• Patagonia daypack (new, not pictured, replaces green Jansport canvas bag)
  • Merrell hiking boots (I might regret taking these, from Spring ’05 Costa Rica)
  • Saucony running sneakers w/custom molded orthotics
  • Brazilian flip flops (from Spring ’05 Costa Rica)
  • North Face windbreaker (from Spring ’05 Costa Rica)
  • North Face khaki cargo pants (from Summer ’98 Europe)
  • North Face khaki cargo shorts (from Summer ’98 Europe)
  • Bathing suit
  • 2 T-shirts
  • 3 pairs of socks (2 new crew Smart Wool, and 1 Ingenius liner hybrid)
  • 3 boxers
  • 2 bandannas (from Spring ’05 Costa Rica and ’06 Belize)
  • Baseball cap – DC Nationals camo (new, not a fan of the team – just like the design)
  • Eagle Creek money belt (from Summer ’98 Europe)
  • Oakley sunglasses
  • Prescription glasses w/case (new, though I have 20/20 vision)

Toiletries and First Aid

  • Small paktowel (from Spring ’05 Costa Rica)
  • First Aid Kit – homemade w/Tupperware. Includes assorted band aids, gauze, Q-tips, digital thermometer, Sudafed, Imodium, Gas-x, Benadryl, moleskin, healthy travel and first aid booklets.
  • Toiletry bag – toothbrush, dental floss, nail clippers, Motrin, Aleve, Gold Bond powder, Centrum vitamins, 2 safety razors, 1 roll toilet paper.
  • 1 quart Ziploc bag with <3oz/bottle – Campsuds, suntan lotion, Neosporin, Cortizone, shaving cream, toothpaste, eye drops, bug spray, skin lotion, Prep-H

Electronic Gear (I think I crossed into official flashpacker territory)

  • Canon PowerShot Digital Elph SD700IS camera w/soft case (new)
  • 2 camera batteries and 2 memory cards (new, 2gb each)
  • Canon battery charger (new)
  • Petzl Zipka LED headlamp w/2 AAA batteries (new)
  • Casio Pathfinder digital watch (new, love it!)
  • Creative Zen V Plus 8gb MP3 player w/headphones, cloth pouch (new)
  • Universal Adapter/Power Converter (new)
  • Universal Charger by Creative (new, specific to mp3 player)
  • Card reader (new)
  • E*Trade digital security token (new)
  • SanDisk Cruzer Micro 1gb Flash Stick (new, loaded w/Skype and Firefox + my personal bookmarks)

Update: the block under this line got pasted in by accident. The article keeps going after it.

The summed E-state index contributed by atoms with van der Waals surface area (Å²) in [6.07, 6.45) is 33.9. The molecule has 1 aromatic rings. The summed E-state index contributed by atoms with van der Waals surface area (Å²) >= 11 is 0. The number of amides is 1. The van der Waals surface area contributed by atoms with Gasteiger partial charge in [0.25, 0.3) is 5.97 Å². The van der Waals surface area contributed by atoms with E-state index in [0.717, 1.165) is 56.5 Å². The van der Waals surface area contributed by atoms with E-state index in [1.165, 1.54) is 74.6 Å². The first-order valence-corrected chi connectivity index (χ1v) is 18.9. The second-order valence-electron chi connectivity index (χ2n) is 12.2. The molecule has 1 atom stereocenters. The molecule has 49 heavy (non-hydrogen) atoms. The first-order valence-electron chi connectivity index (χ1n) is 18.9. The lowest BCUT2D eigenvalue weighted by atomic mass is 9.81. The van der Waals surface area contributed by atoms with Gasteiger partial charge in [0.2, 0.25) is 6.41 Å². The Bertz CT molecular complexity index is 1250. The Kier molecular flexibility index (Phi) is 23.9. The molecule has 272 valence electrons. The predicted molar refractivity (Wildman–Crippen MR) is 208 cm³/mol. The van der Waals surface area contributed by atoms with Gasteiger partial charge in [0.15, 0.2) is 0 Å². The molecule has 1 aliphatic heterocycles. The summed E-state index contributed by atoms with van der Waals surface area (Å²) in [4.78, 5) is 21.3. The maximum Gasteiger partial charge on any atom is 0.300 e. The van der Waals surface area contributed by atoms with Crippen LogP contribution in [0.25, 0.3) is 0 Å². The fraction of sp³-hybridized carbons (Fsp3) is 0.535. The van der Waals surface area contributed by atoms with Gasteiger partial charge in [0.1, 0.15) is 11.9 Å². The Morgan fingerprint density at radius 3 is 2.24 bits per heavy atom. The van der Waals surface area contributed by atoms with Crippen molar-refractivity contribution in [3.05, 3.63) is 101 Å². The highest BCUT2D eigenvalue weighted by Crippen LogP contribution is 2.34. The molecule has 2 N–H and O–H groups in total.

• Cheap headset/mic for Skype (new)

Documents and Money (all items to be scanned and e-mailed to self, copies left at home too)

  • Passport w/Chinese Visa
  • Photocopy of passport info page
  • Printout of Australian electronic Visa
  • 9 extra photos (for Visas)
  • Driver’s License
  • Anthem health insurance card
  • WHO Immunization card
  • 4 flight e-ticket receipts, NYC bus reservation
  • Lonely Planet Tahiti, Rough Guides New Zealand
  • E*Trade Visa debit card
  • Suntrust Visa debit card (back-up, expires 9/08)
  • Capital One Visa credit card
  • 3 paper E*Trade checks
  • $150 in travelers checks
  • $300 cash (USD)


  • Notebook and pen
  • Camera and watch manuals
  • ~ 70 Moo/Flickr mini cards w/blog and e-mail address
  • Sewing kit (from Summer ’98 Europe – yet to be used!)
  • Gum

Thanks, Dave! If you’d like to be featured in our What’s in your pack? series, send me an email: justinglow (at)

Video: Rolf Potts Speaks at Authors@Google

Our good friend Rolf Potts, author of Vagabonding: An Uncommon Guide to the Art of Long-Term World Travel, was recently invited to speak at Google’s New York office as a part of the Authors@Google program. Fortunately for us non-Google employees (or is it open to the public? I can’t tell), each talk is filmed and posted to YouTube. What you have above this paragraph is nearly an hour’s worth of Rolf talking about his book and sharing various experiences on the road. He then fields questions from the audience. Here’s a few of those questions:

  • When your traveling in case you get hurt? What kind of documents do you carry with you?
  • What are attitudes have you experienced when you travel as an American post-9/11?
  • Is it possible to not be a tourist? How do you get off the tourist’s trail?
  • How do you deal with coming home after a long trip?

Check it out — well worth an hour of your time.